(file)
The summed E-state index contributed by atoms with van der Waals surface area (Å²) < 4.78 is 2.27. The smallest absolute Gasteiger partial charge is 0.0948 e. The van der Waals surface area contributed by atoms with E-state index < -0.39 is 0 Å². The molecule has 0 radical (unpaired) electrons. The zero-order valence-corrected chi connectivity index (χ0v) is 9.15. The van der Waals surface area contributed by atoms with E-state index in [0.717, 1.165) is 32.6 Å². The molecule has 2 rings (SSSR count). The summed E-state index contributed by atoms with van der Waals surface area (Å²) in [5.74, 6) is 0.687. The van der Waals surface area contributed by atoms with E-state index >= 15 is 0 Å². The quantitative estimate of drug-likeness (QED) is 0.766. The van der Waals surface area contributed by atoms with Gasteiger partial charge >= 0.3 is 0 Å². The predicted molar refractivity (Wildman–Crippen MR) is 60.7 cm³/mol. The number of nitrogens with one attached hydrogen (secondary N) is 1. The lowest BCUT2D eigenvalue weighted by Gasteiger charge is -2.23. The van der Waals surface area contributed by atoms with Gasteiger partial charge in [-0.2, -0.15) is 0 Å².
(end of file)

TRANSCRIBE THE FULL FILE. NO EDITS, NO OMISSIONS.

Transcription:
The summed E-state index contributed by atoms with van der Waals surface area (Å²) < 4.78 is 2.27. The smallest absolute Gasteiger partial charge is 0.0948 e. The van der Waals surface area contributed by atoms with E-state index < -0.39 is 0 Å². The molecule has 0 radical (unpaired) electrons. The zero-order valence-corrected chi connectivity index (χ0v) is 9.15. The van der Waals surface area contributed by atoms with E-state index in [0.717, 1.165) is 32.6 Å². The molecule has 2 rings (SSSR count). The summed E-state index contributed by atoms with van der Waals surface area (Å²) in [5.74, 6) is 0.687. The van der Waals surface area contributed by atoms with E-state index >= 15 is 0 Å². The quantitative estimate of drug-likeness (QED) is 0.766. The van der Waals surface area contributed by atoms with Gasteiger partial charge >= 0.3 is 0 Å². The predicted molar refractivity (Wildman–Crippen MR) is 60.7 cm³/mol. The number of nitrogens with one attached hydrogen (secondary N) is 1. The lowest BCUT2D eigenvalue weighted by Gasteiger charge is -2.23. The van der Waals surface area contributed by atoms with Gasteiger partial charge in [-0.2, -0.15) is 0 Å².